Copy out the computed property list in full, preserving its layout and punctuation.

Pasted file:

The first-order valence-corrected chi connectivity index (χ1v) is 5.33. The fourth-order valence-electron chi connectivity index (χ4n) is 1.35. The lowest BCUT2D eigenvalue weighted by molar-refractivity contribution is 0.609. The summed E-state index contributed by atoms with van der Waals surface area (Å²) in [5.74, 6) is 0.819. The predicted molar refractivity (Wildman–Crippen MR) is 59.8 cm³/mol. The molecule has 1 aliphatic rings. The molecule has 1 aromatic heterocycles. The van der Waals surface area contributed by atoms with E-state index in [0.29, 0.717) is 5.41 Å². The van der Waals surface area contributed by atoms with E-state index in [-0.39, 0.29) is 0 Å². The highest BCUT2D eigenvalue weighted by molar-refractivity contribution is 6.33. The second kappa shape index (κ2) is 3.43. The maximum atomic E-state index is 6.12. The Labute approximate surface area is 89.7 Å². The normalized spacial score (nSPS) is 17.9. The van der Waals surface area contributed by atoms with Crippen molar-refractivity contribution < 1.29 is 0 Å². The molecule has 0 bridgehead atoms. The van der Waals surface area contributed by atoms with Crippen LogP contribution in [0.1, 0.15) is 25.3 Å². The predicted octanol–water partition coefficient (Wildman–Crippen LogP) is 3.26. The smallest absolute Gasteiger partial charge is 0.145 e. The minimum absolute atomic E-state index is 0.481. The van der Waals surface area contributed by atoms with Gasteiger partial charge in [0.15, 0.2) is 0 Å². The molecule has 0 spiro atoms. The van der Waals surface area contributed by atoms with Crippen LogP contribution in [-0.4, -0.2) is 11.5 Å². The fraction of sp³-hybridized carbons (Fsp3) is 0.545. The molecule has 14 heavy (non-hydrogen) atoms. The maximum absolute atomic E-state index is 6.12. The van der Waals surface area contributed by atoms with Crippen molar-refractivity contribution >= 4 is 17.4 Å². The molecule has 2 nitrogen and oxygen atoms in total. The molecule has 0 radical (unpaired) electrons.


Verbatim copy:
The first-order valence-corrected chi connectivity index (χ1v) is 5.33. The fourth-order valence-electron chi connectivity index (χ4n) is 1.35. The lowest BCUT2D eigenvalue weighted by molar-refractivity contribution is 0.609. The summed E-state index contributed by atoms with van der Waals surface area (Å²) in [5.74, 6) is 0.819. The predicted molar refractivity (Wildman–Crippen MR) is 59.8 cm³/mol. The molecule has 1 aliphatic rings. The molecule has 1 aromatic heterocycles. The van der Waals surface area contributed by atoms with E-state index in [0.29, 0.717) is 5.41 Å². The van der Waals surface area contributed by atoms with E-state index in [-0.39, 0.29) is 0 Å². The highest BCUT2D eigenvalue weighted by molar-refractivity contribution is 6.33. The second kappa shape index (κ2) is 3.43. The maximum atomic E-state index is 6.12. The Labute approximate surface area is 89.7 Å². The normalized spacial score (nSPS) is 17.9. The van der Waals surface area contributed by atoms with Crippen molar-refractivity contribution < 1.29 is 0 Å². The molecule has 0 bridgehead atoms. The van der Waals surface area contributed by atoms with Crippen LogP contribution in [0.1, 0.15) is 25.3 Å². The predicted octanol–water partition coefficient (Wildman–Crippen LogP) is 3.26. The smallest absolute Gasteiger partial charge is 0.145 e. The minimum absolute atomic E-state index is 0.481. The van der Waals surface area contributed by atoms with Gasteiger partial charge in [0.15, 0.2) is 0 Å². The molecule has 0 spiro atoms. The van der Waals surface area contributed by atoms with Crippen LogP contribution in [-0.4, -0.2) is 11.5 Å². The fraction of sp³-hybridized carbons (Fsp3) is 0.545. The molecule has 14 heavy (non-hydrogen) atoms. The maximum absolute atomic E-state index is 6.12. The van der Waals surface area contributed by atoms with Crippen molar-refractivity contribution >= 4 is 17.4 Å². The molecule has 2 nitrogen and oxygen atoms in total. The molecule has 0 radical (unpaired) electrons.